Most people treat their smartphone like a wallet. They store digital copies of debit and credit cards, membership cards, government-issued identification and travel tickets, among other essentials. It’s easier than carrying around a lot of plastic and paper cards in a bulky wallet.
Although convenient, storing personal information on a smartphone is quite risky. Fraudsters can steal them through various cyber attacks, from NFC attacks to phishing links. You’ll be vulnerable to fraud and identity theft if you don’t remove these items from your device.
Keeping a list of key passwords creates a hole in your cybersecurity system. Losing access to it could cause a chain of security breaches. If your phone is hacked or stolen, the perpetrator will also have access to your email accounts, social media profiles, and banking apps.
But this doesn’t mean you should replace complex passwords with short, easy-to-remember dictionaries. Strong credentials act as the first line of defense against hackers. Using the same weak passwords over and over to make them easier to remember is as bad as keeping a master list of passwords on your phone.
If you constantly forget your login information, invest in a secure password manager. They store all your username-password combinations in an encrypted vault – you only need to remember one master password.
Get rid of files showing your home address. Fraudsters can use your address book, billing statements, and utility bills to track you down. It’s an expensive mistake that endangers your family. You may receive written threats, be stalked, or even break into a living space.
Also, turn off location services on your phone. Some social networking apps publish your live location when you upload posts, share stories or simply go online. Take Telegram’s People Nearby feature as an example. It notifies Telegram accounts with the same feature if you are within 2 km of their current location.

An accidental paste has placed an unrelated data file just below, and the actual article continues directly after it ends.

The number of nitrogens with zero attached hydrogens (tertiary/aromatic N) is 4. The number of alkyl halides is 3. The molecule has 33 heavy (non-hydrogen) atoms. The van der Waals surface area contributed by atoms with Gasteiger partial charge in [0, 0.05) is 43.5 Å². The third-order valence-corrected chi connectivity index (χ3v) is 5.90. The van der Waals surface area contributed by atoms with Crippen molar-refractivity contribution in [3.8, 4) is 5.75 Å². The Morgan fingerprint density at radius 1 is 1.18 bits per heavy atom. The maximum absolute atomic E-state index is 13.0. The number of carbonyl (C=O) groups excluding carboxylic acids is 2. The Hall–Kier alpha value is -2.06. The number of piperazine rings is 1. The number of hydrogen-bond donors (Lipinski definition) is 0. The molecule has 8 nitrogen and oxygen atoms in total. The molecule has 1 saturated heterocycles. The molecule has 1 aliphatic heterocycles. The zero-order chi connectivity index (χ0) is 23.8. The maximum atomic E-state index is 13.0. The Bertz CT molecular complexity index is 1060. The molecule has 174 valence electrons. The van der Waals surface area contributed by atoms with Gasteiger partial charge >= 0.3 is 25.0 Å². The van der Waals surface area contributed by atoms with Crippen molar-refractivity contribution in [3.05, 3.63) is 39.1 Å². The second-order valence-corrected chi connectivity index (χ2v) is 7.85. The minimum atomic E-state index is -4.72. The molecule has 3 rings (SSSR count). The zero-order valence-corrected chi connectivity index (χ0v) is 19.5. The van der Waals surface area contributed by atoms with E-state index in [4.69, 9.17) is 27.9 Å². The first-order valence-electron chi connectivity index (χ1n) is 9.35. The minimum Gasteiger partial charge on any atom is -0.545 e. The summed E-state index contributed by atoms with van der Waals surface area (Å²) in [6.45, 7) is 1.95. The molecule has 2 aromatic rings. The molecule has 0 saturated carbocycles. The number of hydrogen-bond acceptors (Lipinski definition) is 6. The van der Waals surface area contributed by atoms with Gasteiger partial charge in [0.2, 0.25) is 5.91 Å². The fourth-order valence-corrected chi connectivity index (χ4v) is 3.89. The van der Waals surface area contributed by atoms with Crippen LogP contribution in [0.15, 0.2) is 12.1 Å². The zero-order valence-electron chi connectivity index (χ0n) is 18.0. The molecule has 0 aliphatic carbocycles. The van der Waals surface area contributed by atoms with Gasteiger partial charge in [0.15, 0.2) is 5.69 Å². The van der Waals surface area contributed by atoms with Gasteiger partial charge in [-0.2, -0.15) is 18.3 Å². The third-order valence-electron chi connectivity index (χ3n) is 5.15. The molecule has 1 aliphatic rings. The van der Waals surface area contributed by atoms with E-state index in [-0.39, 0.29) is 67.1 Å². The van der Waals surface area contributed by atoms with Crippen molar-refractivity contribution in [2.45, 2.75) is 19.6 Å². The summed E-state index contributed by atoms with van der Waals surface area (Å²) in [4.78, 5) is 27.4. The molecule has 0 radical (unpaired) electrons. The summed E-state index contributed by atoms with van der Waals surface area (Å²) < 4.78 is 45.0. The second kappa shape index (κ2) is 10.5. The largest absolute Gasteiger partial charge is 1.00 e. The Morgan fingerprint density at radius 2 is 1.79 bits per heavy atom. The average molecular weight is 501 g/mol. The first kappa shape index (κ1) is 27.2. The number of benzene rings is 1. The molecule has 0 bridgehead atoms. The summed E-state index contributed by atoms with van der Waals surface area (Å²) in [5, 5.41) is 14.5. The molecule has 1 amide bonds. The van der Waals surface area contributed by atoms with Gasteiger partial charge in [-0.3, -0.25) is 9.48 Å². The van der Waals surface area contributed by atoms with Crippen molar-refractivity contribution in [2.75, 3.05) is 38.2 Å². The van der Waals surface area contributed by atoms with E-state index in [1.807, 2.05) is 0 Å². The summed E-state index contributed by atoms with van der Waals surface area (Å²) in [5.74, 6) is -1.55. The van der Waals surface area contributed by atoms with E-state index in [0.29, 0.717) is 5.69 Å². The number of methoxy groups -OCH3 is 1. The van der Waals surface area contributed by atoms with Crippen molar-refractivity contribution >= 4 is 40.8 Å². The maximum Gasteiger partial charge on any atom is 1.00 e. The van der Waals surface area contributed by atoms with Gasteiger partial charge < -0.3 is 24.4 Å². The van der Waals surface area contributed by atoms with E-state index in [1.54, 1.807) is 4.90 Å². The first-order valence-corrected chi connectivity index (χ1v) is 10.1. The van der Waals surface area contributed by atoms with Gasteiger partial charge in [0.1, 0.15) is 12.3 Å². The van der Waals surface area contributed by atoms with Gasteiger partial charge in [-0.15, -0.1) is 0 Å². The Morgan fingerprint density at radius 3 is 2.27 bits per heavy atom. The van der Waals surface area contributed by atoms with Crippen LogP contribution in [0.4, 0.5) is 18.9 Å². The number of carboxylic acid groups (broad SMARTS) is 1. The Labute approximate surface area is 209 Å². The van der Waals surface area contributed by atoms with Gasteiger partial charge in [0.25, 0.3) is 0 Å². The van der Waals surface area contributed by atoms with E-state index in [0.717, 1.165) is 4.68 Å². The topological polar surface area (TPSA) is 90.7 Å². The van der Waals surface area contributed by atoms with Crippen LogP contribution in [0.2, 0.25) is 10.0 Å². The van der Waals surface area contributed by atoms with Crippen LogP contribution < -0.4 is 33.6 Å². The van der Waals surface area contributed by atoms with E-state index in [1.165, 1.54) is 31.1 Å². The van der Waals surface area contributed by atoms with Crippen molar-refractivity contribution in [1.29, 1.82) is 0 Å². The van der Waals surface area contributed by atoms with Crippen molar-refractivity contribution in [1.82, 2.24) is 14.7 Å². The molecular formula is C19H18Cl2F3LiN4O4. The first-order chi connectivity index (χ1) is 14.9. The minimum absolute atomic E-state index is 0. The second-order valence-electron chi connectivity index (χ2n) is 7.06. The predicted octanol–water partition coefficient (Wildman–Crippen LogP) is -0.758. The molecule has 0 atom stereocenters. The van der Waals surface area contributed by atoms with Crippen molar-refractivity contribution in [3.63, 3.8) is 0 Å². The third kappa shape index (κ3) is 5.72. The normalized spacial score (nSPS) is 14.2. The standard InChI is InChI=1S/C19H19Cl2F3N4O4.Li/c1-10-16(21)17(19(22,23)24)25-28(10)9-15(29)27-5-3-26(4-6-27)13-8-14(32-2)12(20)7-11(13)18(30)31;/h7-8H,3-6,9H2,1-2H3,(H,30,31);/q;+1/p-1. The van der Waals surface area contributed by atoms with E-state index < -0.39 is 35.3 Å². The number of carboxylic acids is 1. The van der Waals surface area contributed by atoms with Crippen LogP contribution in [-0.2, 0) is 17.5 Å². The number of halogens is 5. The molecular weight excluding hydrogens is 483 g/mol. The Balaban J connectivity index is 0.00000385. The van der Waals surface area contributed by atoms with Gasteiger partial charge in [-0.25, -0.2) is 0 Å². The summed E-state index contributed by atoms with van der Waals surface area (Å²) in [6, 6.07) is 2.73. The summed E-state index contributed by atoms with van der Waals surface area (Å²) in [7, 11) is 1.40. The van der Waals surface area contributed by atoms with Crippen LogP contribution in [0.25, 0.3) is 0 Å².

Stop storing contacts under recognizable names! Identity thieves can impersonate you by stealing your phone and sending alarm messages to all your loved ones. They will know who to target immediately.
Instead of labeling them as Mom, Dad, Husband, or BAE, use discreet labels like their first and last name. Doing so will prevent hackers from exploiting your relationships. Attacks that impersonate them are less likely to work if the bad guys don’t know how you address your friends and loved ones.
You can use a photo of your government-issued ID to verify your identity in some casual and professional settings. Taking pictures of your identification and cards is much more convenient than carrying them with you on your trip. Likewise, they are useful in emergencies, such as sending information to the police or unexpected hospitalization.
Despite these advantages, storing government-issued IDs is still too risky. Identity thieves will not hesitate to exploit them for fraudulent activities. Depending on what information you reveal, bad guys can steal your tax returns, make loans in your name, or launder dirty money.